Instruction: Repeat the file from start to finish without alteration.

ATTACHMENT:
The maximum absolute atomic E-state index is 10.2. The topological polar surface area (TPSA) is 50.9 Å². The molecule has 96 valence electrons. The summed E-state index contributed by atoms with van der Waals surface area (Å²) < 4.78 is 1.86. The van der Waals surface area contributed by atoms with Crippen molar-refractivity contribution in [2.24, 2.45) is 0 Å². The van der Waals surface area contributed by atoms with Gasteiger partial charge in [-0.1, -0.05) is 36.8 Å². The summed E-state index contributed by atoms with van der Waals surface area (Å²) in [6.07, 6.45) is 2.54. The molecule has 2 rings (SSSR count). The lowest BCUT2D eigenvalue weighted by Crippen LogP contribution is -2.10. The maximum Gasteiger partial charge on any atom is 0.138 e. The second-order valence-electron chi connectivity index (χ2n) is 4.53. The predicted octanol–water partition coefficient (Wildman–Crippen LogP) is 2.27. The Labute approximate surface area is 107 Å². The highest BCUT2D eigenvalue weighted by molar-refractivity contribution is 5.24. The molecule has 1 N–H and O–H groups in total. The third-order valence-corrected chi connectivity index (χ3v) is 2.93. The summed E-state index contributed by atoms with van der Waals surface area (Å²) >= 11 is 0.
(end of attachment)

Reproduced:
The maximum absolute atomic E-state index is 10.2. The topological polar surface area (TPSA) is 50.9 Å². The molecule has 96 valence electrons. The summed E-state index contributed by atoms with van der Waals surface area (Å²) < 4.78 is 1.86. The van der Waals surface area contributed by atoms with Crippen molar-refractivity contribution in [2.24, 2.45) is 0 Å². The van der Waals surface area contributed by atoms with Gasteiger partial charge in [-0.1, -0.05) is 36.8 Å². The summed E-state index contributed by atoms with van der Waals surface area (Å²) in [6.07, 6.45) is 2.54. The molecule has 2 rings (SSSR count). The lowest BCUT2D eigenvalue weighted by Crippen LogP contribution is -2.10. The maximum Gasteiger partial charge on any atom is 0.138 e. The second-order valence-electron chi connectivity index (χ2n) is 4.53. The predicted octanol–water partition coefficient (Wildman–Crippen LogP) is 2.27. The Labute approximate surface area is 107 Å². The highest BCUT2D eigenvalue weighted by molar-refractivity contribution is 5.24. The molecule has 1 N–H and O–H groups in total. The third-order valence-corrected chi connectivity index (χ3v) is 2.93. The summed E-state index contributed by atoms with van der Waals surface area (Å²) >= 11 is 0.